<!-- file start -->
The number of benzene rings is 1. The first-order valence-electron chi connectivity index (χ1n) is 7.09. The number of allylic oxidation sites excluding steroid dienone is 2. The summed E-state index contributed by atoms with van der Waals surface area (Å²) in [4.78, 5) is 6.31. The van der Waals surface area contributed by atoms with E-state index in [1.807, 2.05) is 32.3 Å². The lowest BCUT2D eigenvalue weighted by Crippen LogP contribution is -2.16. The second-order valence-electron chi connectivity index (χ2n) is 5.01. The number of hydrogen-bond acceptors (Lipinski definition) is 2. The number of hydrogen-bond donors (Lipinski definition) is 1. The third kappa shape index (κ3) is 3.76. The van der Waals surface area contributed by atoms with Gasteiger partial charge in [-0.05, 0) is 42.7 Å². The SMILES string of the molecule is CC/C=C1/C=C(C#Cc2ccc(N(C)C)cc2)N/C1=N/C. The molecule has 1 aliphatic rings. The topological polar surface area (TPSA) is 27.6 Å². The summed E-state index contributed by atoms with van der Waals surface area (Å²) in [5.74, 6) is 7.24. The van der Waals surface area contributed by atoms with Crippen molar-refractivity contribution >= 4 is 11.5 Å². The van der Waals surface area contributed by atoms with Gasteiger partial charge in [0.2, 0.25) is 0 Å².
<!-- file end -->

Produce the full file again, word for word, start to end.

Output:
The number of benzene rings is 1. The first-order valence-electron chi connectivity index (χ1n) is 7.09. The number of allylic oxidation sites excluding steroid dienone is 2. The summed E-state index contributed by atoms with van der Waals surface area (Å²) in [4.78, 5) is 6.31. The van der Waals surface area contributed by atoms with E-state index in [1.807, 2.05) is 32.3 Å². The lowest BCUT2D eigenvalue weighted by Crippen LogP contribution is -2.16. The second-order valence-electron chi connectivity index (χ2n) is 5.01. The number of hydrogen-bond acceptors (Lipinski definition) is 2. The number of hydrogen-bond donors (Lipinski definition) is 1. The third kappa shape index (κ3) is 3.76. The van der Waals surface area contributed by atoms with Gasteiger partial charge in [-0.05, 0) is 42.7 Å². The SMILES string of the molecule is CC/C=C1/C=C(C#Cc2ccc(N(C)C)cc2)N/C1=N/C. The molecule has 1 aliphatic rings. The topological polar surface area (TPSA) is 27.6 Å². The summed E-state index contributed by atoms with van der Waals surface area (Å²) in [5.74, 6) is 7.24. The van der Waals surface area contributed by atoms with Crippen molar-refractivity contribution >= 4 is 11.5 Å². The van der Waals surface area contributed by atoms with Gasteiger partial charge in [0.2, 0.25) is 0 Å².